Statement on Sustainability

Today, orchestras, ensembles and cultural practitioners in general are increasingly expected to examine the ecological impact of their activities and observe ethical constraints on their use of resources. Ensemble Recherche is no exception to this, and while we endeavour to devise and adopt progressive measures, we obviously do not claim to have all the answers. In including this statement here, we do not seek to exaggerate the impact of our efforts or to substitute words for real actions; rather, we wish to openly cite our achievements but also acknowledge our shortcomings.

Ensemble Recherche undertakes most of its rehearsal and management activities at Ensemblehaus, a building that was opened in 2012 in line with what were already progressive targets regarding the long-term carbon footprint of new constructions. In 2024, in cooperation with the management of the Freiburger Barockorchester (with whom we share Ensemblehaus), we will work with an energy consultant to further optimise the use of electricity in our day-to-day operations. Being based in a city like Freiburg, we also enjoy the benefits of mostly very modern infrastructure and policies intended to incentivise ecological sustainability; for example, in the region, the proportion of electricity produced from renewable sources is increasing*, albeit slowly, year by year. However, travel is an essential part of our activities, and while we are fortunate to have access to efficient rail services, it is the simple reality that when very long distances are involved, no adequate carbon-neutral option exists. We believe strongly in the importance of presenting new music to audiences around Europe and elsewhere in the world but are acutely aware of the environmental impact associated with this. We are therefore regularly compelled to weigh up the cultural benefit of our presence in distant locations against the ecological cost thereof. In this regard, it is our policy that for projects abroad for which no feasible alternative to air travel exists (i.e., such a trip by train would take several days in each direction), there must, at the very least, be multiple engagements at the destination which will have what we would reasonably consider to be a significant cultural impact and for which our participation could not be substituted by that of local artists.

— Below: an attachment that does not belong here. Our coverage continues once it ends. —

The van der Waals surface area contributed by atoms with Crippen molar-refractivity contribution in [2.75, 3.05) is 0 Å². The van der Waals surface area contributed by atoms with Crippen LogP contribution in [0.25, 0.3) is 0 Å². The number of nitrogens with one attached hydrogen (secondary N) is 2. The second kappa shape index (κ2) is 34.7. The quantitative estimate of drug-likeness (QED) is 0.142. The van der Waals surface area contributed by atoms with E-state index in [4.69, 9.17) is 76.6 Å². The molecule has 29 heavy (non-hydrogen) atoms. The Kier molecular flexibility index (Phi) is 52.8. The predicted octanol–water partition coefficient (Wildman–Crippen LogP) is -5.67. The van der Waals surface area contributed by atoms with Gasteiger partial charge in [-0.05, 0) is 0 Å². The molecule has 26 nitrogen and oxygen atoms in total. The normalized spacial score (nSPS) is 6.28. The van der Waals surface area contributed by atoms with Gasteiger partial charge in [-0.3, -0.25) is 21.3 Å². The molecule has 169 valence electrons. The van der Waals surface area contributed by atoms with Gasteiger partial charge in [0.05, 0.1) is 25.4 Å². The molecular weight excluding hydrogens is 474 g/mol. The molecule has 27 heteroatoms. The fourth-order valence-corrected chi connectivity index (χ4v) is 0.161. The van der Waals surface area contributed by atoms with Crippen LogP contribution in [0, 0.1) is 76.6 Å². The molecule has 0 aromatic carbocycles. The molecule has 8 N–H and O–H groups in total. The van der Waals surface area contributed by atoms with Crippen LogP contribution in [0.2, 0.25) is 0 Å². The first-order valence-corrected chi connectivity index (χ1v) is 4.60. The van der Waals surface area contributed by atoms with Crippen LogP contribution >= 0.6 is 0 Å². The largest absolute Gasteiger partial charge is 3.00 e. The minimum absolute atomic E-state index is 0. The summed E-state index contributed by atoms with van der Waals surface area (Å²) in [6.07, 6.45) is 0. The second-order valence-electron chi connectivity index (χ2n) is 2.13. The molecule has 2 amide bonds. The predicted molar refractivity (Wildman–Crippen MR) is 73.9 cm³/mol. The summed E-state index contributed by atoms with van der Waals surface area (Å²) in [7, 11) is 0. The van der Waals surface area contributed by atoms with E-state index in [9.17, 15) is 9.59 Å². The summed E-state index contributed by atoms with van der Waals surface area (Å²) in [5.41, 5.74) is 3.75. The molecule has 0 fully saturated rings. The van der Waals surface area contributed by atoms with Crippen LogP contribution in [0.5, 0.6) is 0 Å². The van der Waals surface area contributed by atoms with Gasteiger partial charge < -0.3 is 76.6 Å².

In other respects, we are making considerable efforts to minimise or avoid altogether activities which generate waste or pollution. This includes sourcing renewable, locally produced materials wherever possible, actively avoiding products which come with excessive packaging and recycling the majority of the waste resulting from our operations.

Finally, the promotion of ecological awareness has become a major goal in our programming. For example, in our 2022-23 season, ‚ÄúSong of Salt and Water,‚ÄĚ a project intended for children aged 6 to 12, was intended to illustrate the effects of anthropogenic waste on marine ecosystems; in the current season, the ‚ÄúMuseum of a Future Past‚ÄĚ project draws attention to the plausible threat of the disappearance of various natural and human-related phenomena‚ÄĒand their accompanying soundscapes‚ÄĒdue to climate change (the cultures of many low-lying coastal communities, the songs of migrating birds, the hushed atmosphere that descends upon a city that has just been blanketed in snow‚Ķ). In future projects, we will endeavour to continue to use our position as artists and performers to critically examine¬†how our actions, as a society but also as individuals, impact the environment.

This is the first version of our ensemble’s Statement of Sustainability. Like the objectives it describes, it is a work-in-progress… but we hope that over time it will evolve to reflect positive changes as we move further in line with what is required to achieve genuine sustainability.

*40.6% of electricity from renewable sources in 2020, compared to 19.9% in 2011 (source: